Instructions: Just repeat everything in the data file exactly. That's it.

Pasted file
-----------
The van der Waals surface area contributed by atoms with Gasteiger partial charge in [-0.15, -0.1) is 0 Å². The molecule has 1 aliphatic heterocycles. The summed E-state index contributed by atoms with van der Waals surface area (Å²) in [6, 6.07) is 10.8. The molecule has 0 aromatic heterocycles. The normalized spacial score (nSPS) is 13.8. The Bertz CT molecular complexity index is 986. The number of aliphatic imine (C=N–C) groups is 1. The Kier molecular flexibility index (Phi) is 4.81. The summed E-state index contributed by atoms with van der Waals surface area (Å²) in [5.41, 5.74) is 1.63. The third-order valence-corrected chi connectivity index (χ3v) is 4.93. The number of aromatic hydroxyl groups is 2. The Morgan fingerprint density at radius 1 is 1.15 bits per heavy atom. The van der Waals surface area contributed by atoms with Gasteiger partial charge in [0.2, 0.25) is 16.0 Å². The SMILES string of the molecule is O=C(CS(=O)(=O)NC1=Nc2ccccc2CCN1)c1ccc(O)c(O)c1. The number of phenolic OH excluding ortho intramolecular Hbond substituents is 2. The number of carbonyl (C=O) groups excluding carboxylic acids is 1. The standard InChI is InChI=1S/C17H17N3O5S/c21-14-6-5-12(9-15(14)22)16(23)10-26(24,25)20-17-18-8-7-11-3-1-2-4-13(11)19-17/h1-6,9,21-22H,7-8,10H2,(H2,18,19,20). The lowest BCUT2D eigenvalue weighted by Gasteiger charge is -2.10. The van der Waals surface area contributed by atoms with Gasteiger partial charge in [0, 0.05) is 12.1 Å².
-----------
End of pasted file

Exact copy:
The van der Waals surface area contributed by atoms with Gasteiger partial charge in [-0.15, -0.1) is 0 Å². The molecule has 1 aliphatic heterocycles. The summed E-state index contributed by atoms with van der Waals surface area (Å²) in [6, 6.07) is 10.8. The molecule has 0 aromatic heterocycles. The normalized spacial score (nSPS) is 13.8. The Bertz CT molecular complexity index is 986. The number of aliphatic imine (C=N–C) groups is 1. The Kier molecular flexibility index (Phi) is 4.81. The summed E-state index contributed by atoms with van der Waals surface area (Å²) in [5.41, 5.74) is 1.63. The third-order valence-corrected chi connectivity index (χ3v) is 4.93. The number of aromatic hydroxyl groups is 2. The Morgan fingerprint density at radius 1 is 1.15 bits per heavy atom. The van der Waals surface area contributed by atoms with Gasteiger partial charge in [0.2, 0.25) is 16.0 Å². The SMILES string of the molecule is O=C(CS(=O)(=O)NC1=Nc2ccccc2CCN1)c1ccc(O)c(O)c1. The number of phenolic OH excluding ortho intramolecular Hbond substituents is 2. The number of carbonyl (C=O) groups excluding carboxylic acids is 1. The standard InChI is InChI=1S/C17H17N3O5S/c21-14-6-5-12(9-15(14)22)16(23)10-26(24,25)20-17-18-8-7-11-3-1-2-4-13(11)19-17/h1-6,9,21-22H,7-8,10H2,(H2,18,19,20). The lowest BCUT2D eigenvalue weighted by Gasteiger charge is -2.10. The van der Waals surface area contributed by atoms with Gasteiger partial charge in [0, 0.05) is 12.1 Å².